Otis showed up as a non-food motivated dog, or so it seemed. The first few days he wouldn’t eat his kibble even for meals, and would turn up his nose at whatever I put in front of him.  Working on basic obedience was frustrating and discouraging because Otis would pay zero attention to me or the treat in my hand. Turns out though that all he needed was to settle in a little, and boom went the appetite (duh! earth to fostermom!).

Look at me being a good little student and staring intently at the treat.

This is making a very positive change in his attention during training work. He will still have trouble focusing if I don’t have a treat, but as soon as I get something yummy in my hand, it’s all eyes and ears on me (gee, can’t imagine why). The treat still has to be pretty high value, like deli ham or cheese (which we break it into baby bites to make sure he doesn’t get an unhealthy amount during our sessions), but now his focus is worlds better than it was three weeks ago.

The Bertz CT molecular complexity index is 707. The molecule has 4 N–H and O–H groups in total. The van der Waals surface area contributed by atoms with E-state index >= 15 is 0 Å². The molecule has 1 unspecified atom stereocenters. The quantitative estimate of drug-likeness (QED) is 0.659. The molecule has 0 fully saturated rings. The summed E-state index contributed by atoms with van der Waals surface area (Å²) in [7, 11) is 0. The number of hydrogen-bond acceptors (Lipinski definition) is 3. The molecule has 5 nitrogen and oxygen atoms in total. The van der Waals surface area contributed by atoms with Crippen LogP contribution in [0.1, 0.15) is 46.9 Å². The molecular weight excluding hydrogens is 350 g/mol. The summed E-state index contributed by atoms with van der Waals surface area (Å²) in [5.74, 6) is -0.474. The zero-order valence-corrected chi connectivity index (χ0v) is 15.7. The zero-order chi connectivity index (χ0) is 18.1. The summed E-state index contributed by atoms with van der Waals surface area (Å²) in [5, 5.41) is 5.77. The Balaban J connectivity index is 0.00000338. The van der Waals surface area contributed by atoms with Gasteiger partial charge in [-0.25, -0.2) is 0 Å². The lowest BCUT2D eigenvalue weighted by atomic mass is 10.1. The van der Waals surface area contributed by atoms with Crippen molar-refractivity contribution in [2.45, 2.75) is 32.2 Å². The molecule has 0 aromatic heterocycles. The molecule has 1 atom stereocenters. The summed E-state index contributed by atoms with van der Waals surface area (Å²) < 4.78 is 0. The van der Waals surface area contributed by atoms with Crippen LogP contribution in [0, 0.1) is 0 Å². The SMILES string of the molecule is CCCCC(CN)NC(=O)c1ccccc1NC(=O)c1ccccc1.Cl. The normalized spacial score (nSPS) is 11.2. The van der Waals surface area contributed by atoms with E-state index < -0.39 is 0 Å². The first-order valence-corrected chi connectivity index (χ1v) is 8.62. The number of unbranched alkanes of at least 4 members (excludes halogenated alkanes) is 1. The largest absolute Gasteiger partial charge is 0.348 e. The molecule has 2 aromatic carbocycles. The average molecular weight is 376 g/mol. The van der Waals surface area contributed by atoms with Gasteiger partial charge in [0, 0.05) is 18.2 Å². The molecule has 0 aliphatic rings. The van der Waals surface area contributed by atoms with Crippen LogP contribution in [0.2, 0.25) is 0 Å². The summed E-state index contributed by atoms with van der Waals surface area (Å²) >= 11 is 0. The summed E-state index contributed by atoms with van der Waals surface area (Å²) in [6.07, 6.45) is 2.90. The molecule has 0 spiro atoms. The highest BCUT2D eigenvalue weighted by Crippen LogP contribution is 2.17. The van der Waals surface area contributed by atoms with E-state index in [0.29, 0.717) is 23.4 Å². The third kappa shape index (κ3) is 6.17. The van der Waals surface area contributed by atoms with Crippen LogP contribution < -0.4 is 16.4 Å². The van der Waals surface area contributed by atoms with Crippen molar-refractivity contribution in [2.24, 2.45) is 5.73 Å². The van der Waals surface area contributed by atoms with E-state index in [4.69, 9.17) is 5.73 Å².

I’ve been using a clicker with him to help build a positive relationship, especially because he is so sensitive. Honey would not do well with someone saying “NO!” to him all the time. He works best when he is encouraged for doing well, and, like most dogs, he shuts off when he doesn’t know what you’re asking. I’ve used clicker training to help work on eye contact and focus, as well as basic stuff like sit and wait. I’m excited because he has been making quick progress with sit-stay-come; something Baxter never exactly mastered.

To make sure Otie doesn’t get confused or discouraged, we keep training sessions short, sweet, and frequent. I’ll grab some treats when we wake up in the morning and work for five minutes before breakfast. Then we’ll do some simple commands after the workday. Then we’ll have a refresher course after a walk – and so on. It ensures that our experiences stay positive, and Otis keeps enjoying to learn. It is our goal to set him up for success now during his time with us and for when he is in his forever home.

For more information on adopting Honey Bunches of Otis, go to his adopt me page or email peacelovefoster@gmail.com.